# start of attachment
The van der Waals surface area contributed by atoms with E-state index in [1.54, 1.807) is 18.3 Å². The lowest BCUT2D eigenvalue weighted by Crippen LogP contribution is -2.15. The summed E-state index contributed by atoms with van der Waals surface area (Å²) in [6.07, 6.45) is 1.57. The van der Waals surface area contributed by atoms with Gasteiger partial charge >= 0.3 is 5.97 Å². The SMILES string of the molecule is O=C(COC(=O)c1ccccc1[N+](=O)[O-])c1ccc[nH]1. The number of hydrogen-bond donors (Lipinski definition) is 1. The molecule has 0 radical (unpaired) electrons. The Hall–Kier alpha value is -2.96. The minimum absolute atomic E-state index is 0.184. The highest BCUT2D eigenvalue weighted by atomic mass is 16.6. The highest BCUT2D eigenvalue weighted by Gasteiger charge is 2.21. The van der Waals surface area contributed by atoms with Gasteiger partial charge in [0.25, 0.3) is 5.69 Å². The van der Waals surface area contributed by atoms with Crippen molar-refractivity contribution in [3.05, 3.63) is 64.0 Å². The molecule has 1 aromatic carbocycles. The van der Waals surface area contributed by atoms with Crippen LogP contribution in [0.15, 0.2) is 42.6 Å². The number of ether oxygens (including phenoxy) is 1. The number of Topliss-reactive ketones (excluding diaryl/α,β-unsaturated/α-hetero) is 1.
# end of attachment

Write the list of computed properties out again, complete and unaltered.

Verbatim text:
The van der Waals surface area contributed by atoms with E-state index in [1.54, 1.807) is 18.3 Å². The lowest BCUT2D eigenvalue weighted by Crippen LogP contribution is -2.15. The summed E-state index contributed by atoms with van der Waals surface area (Å²) in [6.07, 6.45) is 1.57. The van der Waals surface area contributed by atoms with Gasteiger partial charge >= 0.3 is 5.97 Å². The SMILES string of the molecule is O=C(COC(=O)c1ccccc1[N+](=O)[O-])c1ccc[nH]1. The number of hydrogen-bond donors (Lipinski definition) is 1. The molecule has 0 radical (unpaired) electrons. The Hall–Kier alpha value is -2.96. The minimum absolute atomic E-state index is 0.184. The highest BCUT2D eigenvalue weighted by atomic mass is 16.6. The highest BCUT2D eigenvalue weighted by Gasteiger charge is 2.21. The van der Waals surface area contributed by atoms with Gasteiger partial charge in [0.25, 0.3) is 5.69 Å². The van der Waals surface area contributed by atoms with Crippen molar-refractivity contribution in [3.05, 3.63) is 64.0 Å². The molecule has 1 aromatic carbocycles. The van der Waals surface area contributed by atoms with Crippen LogP contribution in [0.15, 0.2) is 42.6 Å². The number of ether oxygens (including phenoxy) is 1. The number of Topliss-reactive ketones (excluding diaryl/α,β-unsaturated/α-hetero) is 1.